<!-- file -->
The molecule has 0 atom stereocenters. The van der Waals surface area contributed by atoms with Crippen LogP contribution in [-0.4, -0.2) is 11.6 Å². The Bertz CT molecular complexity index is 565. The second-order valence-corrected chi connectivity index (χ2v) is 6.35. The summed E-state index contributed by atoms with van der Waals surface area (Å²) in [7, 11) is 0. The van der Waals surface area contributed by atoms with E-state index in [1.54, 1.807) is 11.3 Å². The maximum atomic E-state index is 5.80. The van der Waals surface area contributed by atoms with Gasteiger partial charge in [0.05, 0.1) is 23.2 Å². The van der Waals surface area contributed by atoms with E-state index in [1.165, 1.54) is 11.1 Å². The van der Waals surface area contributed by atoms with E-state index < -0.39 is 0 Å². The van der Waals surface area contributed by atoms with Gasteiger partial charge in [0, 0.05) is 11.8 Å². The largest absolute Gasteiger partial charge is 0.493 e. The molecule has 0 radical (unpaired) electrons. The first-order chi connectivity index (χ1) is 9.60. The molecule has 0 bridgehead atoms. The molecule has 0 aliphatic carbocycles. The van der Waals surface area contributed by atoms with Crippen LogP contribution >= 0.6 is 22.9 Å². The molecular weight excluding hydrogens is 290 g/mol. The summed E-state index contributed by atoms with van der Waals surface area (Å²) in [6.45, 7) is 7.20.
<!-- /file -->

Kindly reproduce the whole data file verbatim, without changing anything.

The molecule has 0 atom stereocenters. The van der Waals surface area contributed by atoms with Crippen LogP contribution in [-0.4, -0.2) is 11.6 Å². The Bertz CT molecular complexity index is 565. The second-order valence-corrected chi connectivity index (χ2v) is 6.35. The summed E-state index contributed by atoms with van der Waals surface area (Å²) in [7, 11) is 0. The van der Waals surface area contributed by atoms with E-state index in [1.54, 1.807) is 11.3 Å². The maximum atomic E-state index is 5.80. The van der Waals surface area contributed by atoms with Gasteiger partial charge in [0.05, 0.1) is 23.2 Å². The van der Waals surface area contributed by atoms with E-state index in [1.165, 1.54) is 11.1 Å². The van der Waals surface area contributed by atoms with E-state index < -0.39 is 0 Å². The van der Waals surface area contributed by atoms with Gasteiger partial charge in [0, 0.05) is 11.8 Å². The largest absolute Gasteiger partial charge is 0.493 e. The molecule has 0 radical (unpaired) electrons. The first-order chi connectivity index (χ1) is 9.60. The molecule has 0 bridgehead atoms. The molecule has 0 aliphatic carbocycles. The van der Waals surface area contributed by atoms with Crippen LogP contribution >= 0.6 is 22.9 Å². The molecular weight excluding hydrogens is 290 g/mol. The summed E-state index contributed by atoms with van der Waals surface area (Å²) in [6.45, 7) is 7.20.